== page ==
Nov 20, 2018
I’ve experienced medical care in three countries now - Australia, the USA, and Japan. Each have their similarities and differences, but I noticed a few specific things here in Japan when I tried to get a script for the pill compared to what I’d encountered previously. You may be surprised to know that birth control in Japan was only legalised in 1999, and perhaps based on that, it was more difficult to obtain than anywhere else I’ve lived. These are some of the observations from my experience in getting a script for it.
Don’t expect your run-of-the-mill clinic to be able to prescribe you the pill.
Back home? Obtaining the pill is as simple as popping into your local GP’s (general practitioner) office and letting the doctor know that’s what you’re after. They’ll usually ask you a few quick questions about your medical history, and prescribe you with a variant of the pill that they see to be the best fit. Here in Japan, my local clinic doesn’t prescribe the pill, and sent me onto the local hospital who handle requests for the pill specifically. Back home, hospitals tend to be reserved for surgery or niche medical complaints, rather than getting a simple prescription.
Be prepared for only getting the pill in small doses…
In Australia and the US, your GP will generally be able to prescribe you the pill for a 12 month time frame. Here in Japan I was surprised to find that the obstetrician I saw could only prescribe it in three month sequences - after that three month time frame I’d have to schedule another appointment to get another prescription drawn up. This can be a hassle, especially since I’ve found that routine appointments do take significantly longer here in Japan than they do back home. However, it can also be seen as a positive, since it allows you to discuss with your health provider how you’re finding the pill that they prescribed, and ensure that there are no problems with it.
You’re not going to have the pill covered by health insurance
Japan’s NHI is pretty great from my experiences thus far, and certainly makes the cost of medical expenses very manageable. The contraceptive pill though is not covered by NHI, so you’ll be paying completely out of pocket. My three month supply cost 6300 yen, which is more than what I have paid anywhere else that I’ve lived on the health insurance plans I’ve been covered by - but depending on where you hail from, it may still be reasonably priced.
One thing to note…
Many people I’ve spoken to about obtaining birth control in Japan indicated a blood test was required before a doctor would prescribe it. I brought in my previous script from an American doctor and an empty packet of tablets that I had, to explain that I’d been on birth control before. I also had medical records to back this up, so they went ahead and prescribed a similar product for me without needing a blood test. You could always try and go down this route if you do have either a script, prior medical records or existing birth control packets prescribed elsewhere to show your healthcare professional.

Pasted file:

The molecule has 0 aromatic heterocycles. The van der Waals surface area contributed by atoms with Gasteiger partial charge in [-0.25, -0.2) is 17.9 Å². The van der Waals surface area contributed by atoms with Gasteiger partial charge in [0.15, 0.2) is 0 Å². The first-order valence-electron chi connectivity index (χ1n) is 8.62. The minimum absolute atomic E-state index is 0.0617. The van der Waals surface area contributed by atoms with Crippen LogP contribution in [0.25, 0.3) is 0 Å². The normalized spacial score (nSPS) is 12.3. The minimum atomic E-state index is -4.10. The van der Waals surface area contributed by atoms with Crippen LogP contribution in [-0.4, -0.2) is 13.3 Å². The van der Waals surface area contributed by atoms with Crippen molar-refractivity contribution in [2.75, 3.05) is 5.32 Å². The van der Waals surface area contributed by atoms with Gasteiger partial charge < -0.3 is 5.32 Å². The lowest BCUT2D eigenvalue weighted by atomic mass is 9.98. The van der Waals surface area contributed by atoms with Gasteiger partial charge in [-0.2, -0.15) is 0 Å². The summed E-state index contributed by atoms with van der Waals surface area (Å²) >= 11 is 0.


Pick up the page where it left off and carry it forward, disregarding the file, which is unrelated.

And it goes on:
After spending the last several years in the beating heart of Tokyo, I will be spending the next three in the countryside of Japan. I adore this country and all it has to offer - and I'm always learning more and more about life here as I go along!
Good to know that the Japanese procedere is exactly the same like in Germany including the price for it. I'm more worried that the pill here has a different composition than I'm used to. How is your experience?
@BlueButterfly so far it’s been just fine! I think they matched up the most similar product they had to what I used previously. So in Germany getting the pill requires a hospital appointment too? It’s always interesting knowing what the procedure is like in different places!
@genkidesu A visit to the hospital is not required, but you always have to do an examination at the gynecologist. Without this examination, there is no pill. Generally you will get the pill only for 3 months in exceptional cases for 6 months, but an examiation is always mandatory.
My doctor prescribed me pills for 6 months, so I guess it depends on the doctor how much you can get at a time. However, that was a while ago and regulations might have changed. Also, I didn't have to do a blood test when I was first prescribed it.
I've been wanting to visit an Ob-Gyne clinic but I'm worried about the language barrier because I can't speak any Japanese, after reading your post I honestly don't know anymore (lol) its kinda frustrating that I only know how to speak English. But hey thanks for sharing this! Very helpful!
@Josie I hope you go -- I don't speak Japanese either, at least very minimally, but the OB that I saw spoke enough English for us to meet somewhere in the middle. There's also my good old friend Google Translate that I use when I'm really stumped! :) I feel the same way as you sometimes, that it can be daunting/overwhelming to go and seek medical advice when the language barrier is there. But it was actually much less difficult than I expected and left me feeling empowered that I managed to get through the appointment and get the prescription I needed!